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Last week, U.S. Attorney General Eric Holder announced a $1.2 billion (that is not a typo—it’s billion with a b) fine against carmaker Toyota. The Department of Justice imposed the fine after investigating how Toyota handled the 2009 recall of 8.1 million cars. Watch an excerpt of the news conference where Attorney General Holder announces the decision against Toyota. It may also be a warning to General Motors which currently faces scrutiny for how they handled a recall of their cars.
This week, learn more about the recall process, the case against Toyota, and current recalls.
How a Recall Happens—
Buying a car is a big deal. It is home during your daily commute to work or to school, an American average 25.4 minutes. Its frame and features protect you as you hurtle down interstates and bump along back roads. A car is also the most expensive thing most Americans will purchase in their lives.
Owning a car has a practical side—convenience, safety, and finances—but cars also have a symbolic importance: they represent independence and responsibility. What teen doesn’t relish getting a driver’s license and being able to go out unfettered by parents?
No one expects to buy a car with serious safety issues. Certainly no one expects their car to accelerate without pushing the gas pedal, to burst into flame, or to stop altogether. However, each year, these and other auto incidents are reported to the National Highway Transportation Safety Administration. The NHTSA is the consumer’s advocate and watchdog. Visit the NHTSA website to learn what the NHTSA does. Then, drive over to Howstuffworks for an explanation of why the NHTSA is necessary and how the recall process works. Find out how the NHTSA conducts an investigation. For a more thorough explanation of the recall process, visit the NHTSA site. Use the next button in the bottom right corner to advance through the whole article.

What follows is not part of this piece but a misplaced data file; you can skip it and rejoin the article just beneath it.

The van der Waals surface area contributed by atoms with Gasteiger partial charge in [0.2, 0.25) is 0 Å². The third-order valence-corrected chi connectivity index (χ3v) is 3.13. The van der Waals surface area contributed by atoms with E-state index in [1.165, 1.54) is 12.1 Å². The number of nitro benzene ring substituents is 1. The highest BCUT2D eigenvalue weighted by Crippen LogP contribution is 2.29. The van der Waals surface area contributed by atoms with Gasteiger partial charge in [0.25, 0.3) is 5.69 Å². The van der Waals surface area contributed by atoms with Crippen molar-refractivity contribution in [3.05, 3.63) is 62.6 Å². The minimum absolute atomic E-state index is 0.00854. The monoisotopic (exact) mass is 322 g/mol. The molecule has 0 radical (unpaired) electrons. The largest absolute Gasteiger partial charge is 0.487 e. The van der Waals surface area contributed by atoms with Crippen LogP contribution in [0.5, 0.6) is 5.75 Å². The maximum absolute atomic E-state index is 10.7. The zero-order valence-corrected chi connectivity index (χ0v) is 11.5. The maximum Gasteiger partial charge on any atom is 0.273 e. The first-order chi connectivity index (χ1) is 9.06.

If a recall is required, the car company should inform its customers. But, it’s expensive to conduct a recall and expensive to fix, potentially, millions of cars. Sometimes, companies protect their own financial interests instead of their consumers. To ensure that consumers are informed, the NHTSA oversees car recalls, as well as other vehicles and car seats. Find out how the NHTSA and other government agencies notify consumers, and what you can do to learn about recalls.
Sticky Accelerators and Problem Floor Mats—
What happened in the Toyota case that led to an historic fine and Attorney General Holder to characterize the company as more interested in protecting their brand than their customers? It began with reports to the NHTSA of unintended acceleration. When the NHTSA investigated, they discovered some cases were caused by problem floor mats, but other cases had an unknown cause. Watch ABCNews report about Toyota’s runaway cars from early in the investigation. Note the assurances Toyota officials claim, and the NHTSA’s response to those. View the New York Times’ timeline of Toyota’s two over-lapping issues: problem floor mats and unintended acceleration. Eventually, the cause of the unintended acceleration was identified and a full-scale recall began. Examine The Guardian interactive, Toyota’s sticky accelerator problem, to discover what caused this fatal problem.
What garnered Toyota the huge penalty was not the size of the recall but that it took so long and that the carmaker assured consumers all was well, when it was not. General Motors faces a similar investigation. Today show reporters share more. Read six things you should know about the GM ignition recall. Explore a suite of NBCNews videos about the General Motors ignition recall and who knew what when. The company claims it will cooperate fully with the investigation and alleges GM’s actions, unlike Toyota’s, were in the best interest of consumer safety.
The Latest Recalls—
Recalls protect consumer’s investments and people’s safety. The NHTSA maintains a database of current recalls. Scroll down to read the latest recalls. To read more about one, click on it. You can also search recalls, investigations, and complaints for vehicles, tires, child restraints, or equipment. Consumers can sign up for email notifications about recalls.
Before you head out for the day, try your hand at Oops! The Great Mechanicals Recall Quiz and test your knowledge of the recall process and recent recalls.